The DVR controller 103 handles the streams coming from the input section 102 and directs the streams to the hard drive 104, the DVD player/recorder 105, and the output section 106. Input streams are converted to an MPEG stream by the input section 102 and sent to the DVR controller 103. The DVR controller 103 buffers the MPEG stream into memory. It then performs two operations if the user is watching real time TV: the stream is sent to the output section 106 and it is written simultaneously to the hard disk 104. Otherwise it stores the MPEG stream on the hard disk 104.
 As the DVR controller 103 stores the MPEG stream onto the hard disk 104, it creates an index table. The DVR controller 103 reads the MPEG stream and records the location of each elementary stream element (e.g., I, P, and B frames) and most notably the beginning of every group of pictures (GOP) header and the closest time stamp in an index table. It is possible to jump to any arbitrary time, using the index table, by comparing all of the time stamps available, finding the two timestamps that are the closest to the target, and doing a linear interpolation between them to find out where to jump to in the stream should the index table not contain the exact jump point location for the desired time. This method is used when a jump to an arbitrary point in the file is performed.
 If it is required to jump relatively from the point at which the stream is currently playing, the linear interpolation gives a value to jump relatively from that point. Doing so ensures that the imprecision of the positioning will not make a jump forward go backward or simply go forward by too much or little. This latter method is used for fast forward, or rewind special effects, for example. This is also used when the absolute time that the system is supposed to jump to is close to the current point.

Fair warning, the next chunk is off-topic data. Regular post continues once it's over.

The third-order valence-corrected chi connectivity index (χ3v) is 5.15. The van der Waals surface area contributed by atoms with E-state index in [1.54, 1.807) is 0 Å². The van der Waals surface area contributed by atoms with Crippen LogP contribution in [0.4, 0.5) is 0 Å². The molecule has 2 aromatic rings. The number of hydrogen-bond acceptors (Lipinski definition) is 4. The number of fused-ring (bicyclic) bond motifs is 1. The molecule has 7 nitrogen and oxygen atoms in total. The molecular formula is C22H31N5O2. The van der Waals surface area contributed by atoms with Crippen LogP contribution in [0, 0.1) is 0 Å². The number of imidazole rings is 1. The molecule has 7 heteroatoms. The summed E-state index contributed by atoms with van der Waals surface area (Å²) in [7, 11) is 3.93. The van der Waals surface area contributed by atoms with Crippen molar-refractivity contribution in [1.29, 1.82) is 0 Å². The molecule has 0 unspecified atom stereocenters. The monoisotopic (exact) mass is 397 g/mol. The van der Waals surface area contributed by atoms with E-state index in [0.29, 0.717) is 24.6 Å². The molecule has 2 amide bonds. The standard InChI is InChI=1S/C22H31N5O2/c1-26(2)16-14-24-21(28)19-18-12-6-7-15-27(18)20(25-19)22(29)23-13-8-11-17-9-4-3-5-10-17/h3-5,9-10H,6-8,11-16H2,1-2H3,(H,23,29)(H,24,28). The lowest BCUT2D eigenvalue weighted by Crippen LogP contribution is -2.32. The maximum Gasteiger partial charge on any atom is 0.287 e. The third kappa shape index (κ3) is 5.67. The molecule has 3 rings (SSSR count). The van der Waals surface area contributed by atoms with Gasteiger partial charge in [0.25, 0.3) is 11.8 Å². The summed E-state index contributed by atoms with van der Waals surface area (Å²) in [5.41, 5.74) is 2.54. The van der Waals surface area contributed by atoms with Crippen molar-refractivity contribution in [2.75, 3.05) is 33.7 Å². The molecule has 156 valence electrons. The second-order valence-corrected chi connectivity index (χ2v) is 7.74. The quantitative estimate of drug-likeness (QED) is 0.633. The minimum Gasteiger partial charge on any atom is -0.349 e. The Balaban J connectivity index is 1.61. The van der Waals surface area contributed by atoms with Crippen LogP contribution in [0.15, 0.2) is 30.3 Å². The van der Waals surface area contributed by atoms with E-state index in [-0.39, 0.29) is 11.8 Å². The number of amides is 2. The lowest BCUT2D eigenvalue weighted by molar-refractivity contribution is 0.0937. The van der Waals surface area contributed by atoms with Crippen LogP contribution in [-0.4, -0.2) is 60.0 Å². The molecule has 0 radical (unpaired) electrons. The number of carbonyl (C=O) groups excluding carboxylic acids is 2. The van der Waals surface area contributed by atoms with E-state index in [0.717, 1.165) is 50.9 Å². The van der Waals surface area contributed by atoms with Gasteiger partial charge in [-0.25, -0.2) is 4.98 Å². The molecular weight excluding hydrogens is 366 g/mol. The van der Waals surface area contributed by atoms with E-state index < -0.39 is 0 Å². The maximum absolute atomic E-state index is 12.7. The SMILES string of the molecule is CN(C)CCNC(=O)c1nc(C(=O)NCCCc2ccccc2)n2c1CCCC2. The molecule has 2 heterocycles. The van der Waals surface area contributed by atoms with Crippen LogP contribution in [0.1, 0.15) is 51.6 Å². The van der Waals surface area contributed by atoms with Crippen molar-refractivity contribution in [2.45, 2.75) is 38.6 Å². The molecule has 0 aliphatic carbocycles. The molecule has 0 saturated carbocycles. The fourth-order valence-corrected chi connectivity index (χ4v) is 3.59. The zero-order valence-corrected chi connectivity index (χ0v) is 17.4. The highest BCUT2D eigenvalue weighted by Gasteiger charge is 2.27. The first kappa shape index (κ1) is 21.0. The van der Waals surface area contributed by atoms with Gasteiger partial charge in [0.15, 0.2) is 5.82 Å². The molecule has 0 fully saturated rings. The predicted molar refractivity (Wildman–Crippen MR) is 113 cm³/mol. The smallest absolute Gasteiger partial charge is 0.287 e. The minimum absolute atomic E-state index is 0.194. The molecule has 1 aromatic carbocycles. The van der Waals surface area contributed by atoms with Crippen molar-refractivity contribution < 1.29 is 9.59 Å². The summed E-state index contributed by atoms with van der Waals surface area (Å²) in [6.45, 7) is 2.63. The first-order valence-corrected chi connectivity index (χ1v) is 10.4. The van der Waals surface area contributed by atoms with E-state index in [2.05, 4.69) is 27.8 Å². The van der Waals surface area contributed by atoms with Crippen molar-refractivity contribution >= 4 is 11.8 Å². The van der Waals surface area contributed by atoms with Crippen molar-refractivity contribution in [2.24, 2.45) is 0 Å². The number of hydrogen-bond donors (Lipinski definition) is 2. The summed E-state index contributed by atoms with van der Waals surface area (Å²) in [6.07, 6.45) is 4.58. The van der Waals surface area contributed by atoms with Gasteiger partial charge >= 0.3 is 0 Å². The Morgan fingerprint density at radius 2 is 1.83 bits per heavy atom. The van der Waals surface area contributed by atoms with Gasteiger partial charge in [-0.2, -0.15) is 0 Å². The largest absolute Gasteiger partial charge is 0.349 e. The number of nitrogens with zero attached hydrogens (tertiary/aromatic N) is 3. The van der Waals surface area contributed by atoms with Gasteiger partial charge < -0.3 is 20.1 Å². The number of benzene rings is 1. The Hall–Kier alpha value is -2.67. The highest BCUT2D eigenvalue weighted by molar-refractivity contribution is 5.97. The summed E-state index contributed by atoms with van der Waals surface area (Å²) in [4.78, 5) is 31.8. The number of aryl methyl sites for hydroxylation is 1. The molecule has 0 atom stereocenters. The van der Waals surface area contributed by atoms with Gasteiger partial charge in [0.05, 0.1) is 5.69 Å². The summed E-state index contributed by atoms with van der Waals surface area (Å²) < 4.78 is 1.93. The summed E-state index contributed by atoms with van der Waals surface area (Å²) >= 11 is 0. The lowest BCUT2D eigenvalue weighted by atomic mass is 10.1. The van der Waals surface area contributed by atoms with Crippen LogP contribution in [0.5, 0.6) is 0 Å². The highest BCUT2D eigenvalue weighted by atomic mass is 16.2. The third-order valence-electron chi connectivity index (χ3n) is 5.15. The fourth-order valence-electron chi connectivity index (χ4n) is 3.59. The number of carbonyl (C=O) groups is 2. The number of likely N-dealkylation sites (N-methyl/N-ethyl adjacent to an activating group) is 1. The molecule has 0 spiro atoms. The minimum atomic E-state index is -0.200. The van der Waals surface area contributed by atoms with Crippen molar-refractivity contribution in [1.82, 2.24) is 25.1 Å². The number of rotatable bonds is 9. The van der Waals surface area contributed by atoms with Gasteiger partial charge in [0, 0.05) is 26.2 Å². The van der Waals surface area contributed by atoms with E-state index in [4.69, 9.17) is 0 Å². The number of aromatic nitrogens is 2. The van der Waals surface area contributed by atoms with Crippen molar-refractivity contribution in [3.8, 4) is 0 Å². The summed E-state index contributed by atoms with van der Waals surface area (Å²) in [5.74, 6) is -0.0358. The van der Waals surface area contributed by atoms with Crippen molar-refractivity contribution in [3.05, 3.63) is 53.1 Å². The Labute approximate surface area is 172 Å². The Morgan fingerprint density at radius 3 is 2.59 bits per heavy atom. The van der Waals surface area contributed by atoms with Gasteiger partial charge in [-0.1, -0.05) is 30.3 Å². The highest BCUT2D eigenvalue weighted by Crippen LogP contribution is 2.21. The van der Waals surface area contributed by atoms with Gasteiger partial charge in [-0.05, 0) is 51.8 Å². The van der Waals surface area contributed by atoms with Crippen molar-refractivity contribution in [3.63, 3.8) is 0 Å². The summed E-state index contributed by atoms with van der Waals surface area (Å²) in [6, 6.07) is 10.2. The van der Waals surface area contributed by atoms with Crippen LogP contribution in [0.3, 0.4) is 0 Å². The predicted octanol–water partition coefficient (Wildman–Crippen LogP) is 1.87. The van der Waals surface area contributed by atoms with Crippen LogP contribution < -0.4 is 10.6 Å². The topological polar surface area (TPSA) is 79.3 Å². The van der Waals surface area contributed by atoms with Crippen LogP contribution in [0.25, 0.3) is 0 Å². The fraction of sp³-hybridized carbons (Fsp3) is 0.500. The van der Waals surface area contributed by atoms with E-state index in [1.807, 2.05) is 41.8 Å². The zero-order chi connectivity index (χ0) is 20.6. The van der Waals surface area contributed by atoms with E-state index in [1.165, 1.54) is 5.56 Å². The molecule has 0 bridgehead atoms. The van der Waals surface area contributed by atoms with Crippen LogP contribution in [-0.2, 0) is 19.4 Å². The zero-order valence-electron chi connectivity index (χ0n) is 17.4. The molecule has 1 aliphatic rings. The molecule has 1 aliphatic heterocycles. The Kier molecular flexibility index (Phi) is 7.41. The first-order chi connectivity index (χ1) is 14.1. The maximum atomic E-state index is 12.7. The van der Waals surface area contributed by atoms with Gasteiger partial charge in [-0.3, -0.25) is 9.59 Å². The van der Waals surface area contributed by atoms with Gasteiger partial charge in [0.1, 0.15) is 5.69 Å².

The output section 106 takes MPEG streams as input and produces an analog TV signal to a TV monitor 107 according to the NTSC, PAL, or other required TV standards or a digital signal for a digital monitor 107. The output section 106 contains an MPEG decoder, On-Screen Display (OSD) generator, analog TV encoder, digital display encoder (e.g., DVI, HDMI, etc.), and audio logic. The OSD generator allows the DVR controller 103 to supply images which will be overlaid on top of the resulting output signal.
 The DVR controller 103 allows a user to playback program material stored on the hard disk 104 and also stored on a DVD inserted into the DVD player/recorder 105. The DVD player/recorder 105 records program material stored on the hard disk 104 onto a recordable DVD.
 With respect to FIG. 2, a DVD player 201 accepts a pre-recorded DVD 202. The DVD controller 203 reads the pre-recorded program material from the DVD 202. The DVD controller 203 allows the user to navigate through the DVD, play program material, and to perform fast forward and rewind functions.
 A user inserts a DVD 202 into the DVD player 201. The user selects the program material to be viewed via the DVD controller 203. The DVD controller 203 locates the program material on the DVD 202 and extracts and streams the MPEG program video and audio from the DVD 202 to the output section 204. The output section 204 converts the MPEG streams to an analog TV signal to the TV monitor 205. The user views the program material via the TV monitor 205.
 When one compares a DVR and a DVD player side-by-side, there is no apparent quality difference in the picture presented to the user. This is because both the DVR and the DVD player both follow the MPEG standard. The difference is in the ability to navigate through the program material. The DVR smoothly transitions between frames of the program material while performing special effects on the material, e.g., fast forward, reverse, play, pause, fast/slow play, indexing, and fast/slow reverse play. As noted above, the DVD player cannot make smooth transitions between frames of the program material because the DVD player is not able to timely access the DVD material.